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Recreational Pilot Permit

 

Pilot-Permit Recreational

On Aug. 1, 1995, Transport Canada launched the Pilot Permit - Recreational Aeroplanes (PPR). This is the result of a joint government/industry effort to introduce a reduced requirement, reduced privilege pilot licence. PPR training is currently available on only certified airplanes, but once the permit is obtained, it may be used to fly ultralights. The PPR is called a "permit" because it does not meet an international standard and is not yet valid for flying outside of Canada.

 

PPR Minimum Requirements

Course - available at flying schools with an Operating Certificate
Training - on certified airplanes
Medical - Class 4 - a self-declared medical co-signed by any physician
Students - minimum 14 years old
Recreational Pilot Permit holders - minimum 16 years old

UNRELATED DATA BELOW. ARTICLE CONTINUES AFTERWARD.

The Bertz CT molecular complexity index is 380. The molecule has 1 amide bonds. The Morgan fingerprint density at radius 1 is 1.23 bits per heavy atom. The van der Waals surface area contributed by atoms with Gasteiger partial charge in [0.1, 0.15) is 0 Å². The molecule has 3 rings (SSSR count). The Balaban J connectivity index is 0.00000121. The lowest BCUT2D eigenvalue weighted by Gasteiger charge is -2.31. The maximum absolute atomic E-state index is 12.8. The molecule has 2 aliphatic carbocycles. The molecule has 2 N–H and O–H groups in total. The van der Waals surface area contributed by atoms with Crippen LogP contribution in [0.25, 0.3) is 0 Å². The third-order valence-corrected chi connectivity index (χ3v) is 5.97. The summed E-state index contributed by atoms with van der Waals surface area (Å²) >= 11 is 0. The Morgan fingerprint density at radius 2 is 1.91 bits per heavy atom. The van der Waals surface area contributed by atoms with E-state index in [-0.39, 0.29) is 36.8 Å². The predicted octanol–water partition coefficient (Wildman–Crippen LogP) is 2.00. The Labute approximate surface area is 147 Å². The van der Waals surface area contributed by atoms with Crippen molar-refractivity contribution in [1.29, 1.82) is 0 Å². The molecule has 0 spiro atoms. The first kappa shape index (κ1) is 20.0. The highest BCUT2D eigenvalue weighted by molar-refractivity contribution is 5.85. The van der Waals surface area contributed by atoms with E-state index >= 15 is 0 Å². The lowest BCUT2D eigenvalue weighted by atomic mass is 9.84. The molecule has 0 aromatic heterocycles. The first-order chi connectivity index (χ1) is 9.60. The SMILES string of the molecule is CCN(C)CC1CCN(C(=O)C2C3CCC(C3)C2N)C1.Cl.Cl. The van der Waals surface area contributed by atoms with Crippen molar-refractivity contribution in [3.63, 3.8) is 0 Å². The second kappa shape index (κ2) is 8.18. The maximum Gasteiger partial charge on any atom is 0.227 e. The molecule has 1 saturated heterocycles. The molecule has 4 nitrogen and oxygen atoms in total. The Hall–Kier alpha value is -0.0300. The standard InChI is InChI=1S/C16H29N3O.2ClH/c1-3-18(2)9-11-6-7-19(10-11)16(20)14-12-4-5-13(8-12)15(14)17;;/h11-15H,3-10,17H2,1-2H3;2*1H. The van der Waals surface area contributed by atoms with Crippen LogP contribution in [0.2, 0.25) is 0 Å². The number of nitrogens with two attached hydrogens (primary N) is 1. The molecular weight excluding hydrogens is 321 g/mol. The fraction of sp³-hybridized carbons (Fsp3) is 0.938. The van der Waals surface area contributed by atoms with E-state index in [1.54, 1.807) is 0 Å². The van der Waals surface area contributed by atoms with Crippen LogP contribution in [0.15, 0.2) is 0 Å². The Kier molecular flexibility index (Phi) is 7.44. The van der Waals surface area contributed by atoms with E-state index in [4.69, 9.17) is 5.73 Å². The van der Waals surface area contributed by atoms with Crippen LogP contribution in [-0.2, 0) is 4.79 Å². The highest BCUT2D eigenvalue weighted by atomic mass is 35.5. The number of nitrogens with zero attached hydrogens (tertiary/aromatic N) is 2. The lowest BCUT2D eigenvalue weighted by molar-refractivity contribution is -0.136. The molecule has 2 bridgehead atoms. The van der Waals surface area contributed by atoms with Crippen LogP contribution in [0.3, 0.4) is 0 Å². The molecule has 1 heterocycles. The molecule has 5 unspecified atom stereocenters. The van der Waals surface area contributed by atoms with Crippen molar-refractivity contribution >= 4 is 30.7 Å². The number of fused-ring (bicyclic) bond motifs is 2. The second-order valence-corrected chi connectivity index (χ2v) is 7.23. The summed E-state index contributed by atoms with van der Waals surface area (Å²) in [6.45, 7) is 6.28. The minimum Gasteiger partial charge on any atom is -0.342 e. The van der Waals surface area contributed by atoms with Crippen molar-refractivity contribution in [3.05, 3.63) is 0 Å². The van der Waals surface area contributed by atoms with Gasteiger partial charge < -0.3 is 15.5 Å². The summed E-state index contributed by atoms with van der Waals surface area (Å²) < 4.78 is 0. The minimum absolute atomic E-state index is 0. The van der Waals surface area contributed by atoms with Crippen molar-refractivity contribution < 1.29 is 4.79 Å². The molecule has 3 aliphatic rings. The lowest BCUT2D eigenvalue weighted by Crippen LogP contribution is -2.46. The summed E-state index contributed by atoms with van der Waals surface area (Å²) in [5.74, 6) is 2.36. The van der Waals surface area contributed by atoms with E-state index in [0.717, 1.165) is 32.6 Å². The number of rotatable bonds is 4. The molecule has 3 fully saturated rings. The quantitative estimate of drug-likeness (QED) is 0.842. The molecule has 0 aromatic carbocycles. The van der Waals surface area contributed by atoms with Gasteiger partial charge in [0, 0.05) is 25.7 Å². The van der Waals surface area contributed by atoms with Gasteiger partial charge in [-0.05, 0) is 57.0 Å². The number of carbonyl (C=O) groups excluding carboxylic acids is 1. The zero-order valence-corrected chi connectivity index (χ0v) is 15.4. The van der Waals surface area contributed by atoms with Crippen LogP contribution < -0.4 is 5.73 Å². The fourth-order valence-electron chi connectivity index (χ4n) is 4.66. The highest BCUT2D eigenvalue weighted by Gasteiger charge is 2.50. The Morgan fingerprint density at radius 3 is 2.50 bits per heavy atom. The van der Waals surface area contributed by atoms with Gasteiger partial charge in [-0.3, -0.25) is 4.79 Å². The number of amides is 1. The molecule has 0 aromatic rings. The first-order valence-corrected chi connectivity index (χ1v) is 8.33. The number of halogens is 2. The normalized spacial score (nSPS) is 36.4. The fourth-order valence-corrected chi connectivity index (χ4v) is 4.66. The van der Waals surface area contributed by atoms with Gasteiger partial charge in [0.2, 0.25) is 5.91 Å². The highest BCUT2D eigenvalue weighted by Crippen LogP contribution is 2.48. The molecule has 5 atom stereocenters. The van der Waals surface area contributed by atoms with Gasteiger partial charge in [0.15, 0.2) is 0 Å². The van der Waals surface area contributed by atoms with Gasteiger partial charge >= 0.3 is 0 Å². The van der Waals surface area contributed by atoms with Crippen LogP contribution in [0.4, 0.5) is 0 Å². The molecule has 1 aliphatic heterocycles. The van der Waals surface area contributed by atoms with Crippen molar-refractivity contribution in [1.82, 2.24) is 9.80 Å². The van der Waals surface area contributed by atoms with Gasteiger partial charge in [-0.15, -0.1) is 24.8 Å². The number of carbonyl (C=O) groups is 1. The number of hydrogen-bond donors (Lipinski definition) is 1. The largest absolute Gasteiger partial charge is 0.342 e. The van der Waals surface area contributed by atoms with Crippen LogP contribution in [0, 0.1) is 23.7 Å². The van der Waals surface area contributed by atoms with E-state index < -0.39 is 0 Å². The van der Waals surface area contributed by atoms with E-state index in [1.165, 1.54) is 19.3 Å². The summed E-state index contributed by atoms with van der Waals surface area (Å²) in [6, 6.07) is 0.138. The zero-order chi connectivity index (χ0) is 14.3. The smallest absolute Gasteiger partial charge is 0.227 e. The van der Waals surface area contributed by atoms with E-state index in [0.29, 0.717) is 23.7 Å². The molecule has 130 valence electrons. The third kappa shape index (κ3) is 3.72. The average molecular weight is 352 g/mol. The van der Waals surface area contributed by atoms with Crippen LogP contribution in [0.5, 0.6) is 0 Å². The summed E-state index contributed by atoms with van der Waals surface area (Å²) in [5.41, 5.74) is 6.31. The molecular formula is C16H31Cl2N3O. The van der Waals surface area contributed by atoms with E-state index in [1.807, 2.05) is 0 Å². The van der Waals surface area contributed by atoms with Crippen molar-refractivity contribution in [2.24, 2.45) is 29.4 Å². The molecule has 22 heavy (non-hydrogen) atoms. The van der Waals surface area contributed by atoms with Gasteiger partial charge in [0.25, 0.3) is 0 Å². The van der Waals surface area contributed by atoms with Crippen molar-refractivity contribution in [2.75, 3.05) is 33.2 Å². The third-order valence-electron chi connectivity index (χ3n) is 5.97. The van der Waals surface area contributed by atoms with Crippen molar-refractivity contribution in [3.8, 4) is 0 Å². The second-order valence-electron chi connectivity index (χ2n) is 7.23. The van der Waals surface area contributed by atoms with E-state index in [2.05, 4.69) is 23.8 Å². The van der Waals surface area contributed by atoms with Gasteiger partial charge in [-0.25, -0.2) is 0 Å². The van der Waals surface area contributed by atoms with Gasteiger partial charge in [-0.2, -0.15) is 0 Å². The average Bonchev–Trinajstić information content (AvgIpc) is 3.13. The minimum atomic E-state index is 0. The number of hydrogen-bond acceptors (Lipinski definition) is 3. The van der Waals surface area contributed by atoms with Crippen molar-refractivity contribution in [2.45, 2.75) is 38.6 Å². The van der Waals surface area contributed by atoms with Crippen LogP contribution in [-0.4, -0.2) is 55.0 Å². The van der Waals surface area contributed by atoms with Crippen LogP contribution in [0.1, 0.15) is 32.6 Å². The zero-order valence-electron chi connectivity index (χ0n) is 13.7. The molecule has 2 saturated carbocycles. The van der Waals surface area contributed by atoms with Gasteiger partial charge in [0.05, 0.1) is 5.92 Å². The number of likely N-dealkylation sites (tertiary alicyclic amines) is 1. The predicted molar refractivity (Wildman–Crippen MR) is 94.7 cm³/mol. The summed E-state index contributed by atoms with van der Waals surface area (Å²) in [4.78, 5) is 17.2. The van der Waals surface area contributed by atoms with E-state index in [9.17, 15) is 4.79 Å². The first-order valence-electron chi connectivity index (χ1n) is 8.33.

Minimum flying time:

  • 25 hours total
  • 15 hours dual, including two hours cross-country
  • five hours solo
  • training includes aggravated stalls, short and soft field work
  • does not include spins, solo cross-country or instrument flying

 

Flight Test - with DFTEs to Flight Test Standards - RPP (TP 12475E)

Ground School - approved course based on Study and Reference Guide for RPP (TP 12467E)

- written exam administered like Private Pilot - pass mark is 60 per cent in each of four subjects

 

PPR Privileges

  • Flight in ultralights and single-engine, non-high performance aircraft * (see below)
  • Aircraft no larger than four-passenger with no more than one passenger carried.
  • Day, VFR, Canada only
  • Land and water (cross-over with endorsement)

- All PPR training completed in certified or O-M aircraft may be counted toward a Private Pilot Licence.

 

Non-High Performance Airplanes (*)

Aircraft with a minimum flight crew of one, a Vne (never exceed) below 250 knots IAS and a Vso below 80 knots IAS. For amateur-built aeroplanes, a wing loading below 13.3 lbs/sq ft without flaps or 20.4 lbs/sq ft with flaps.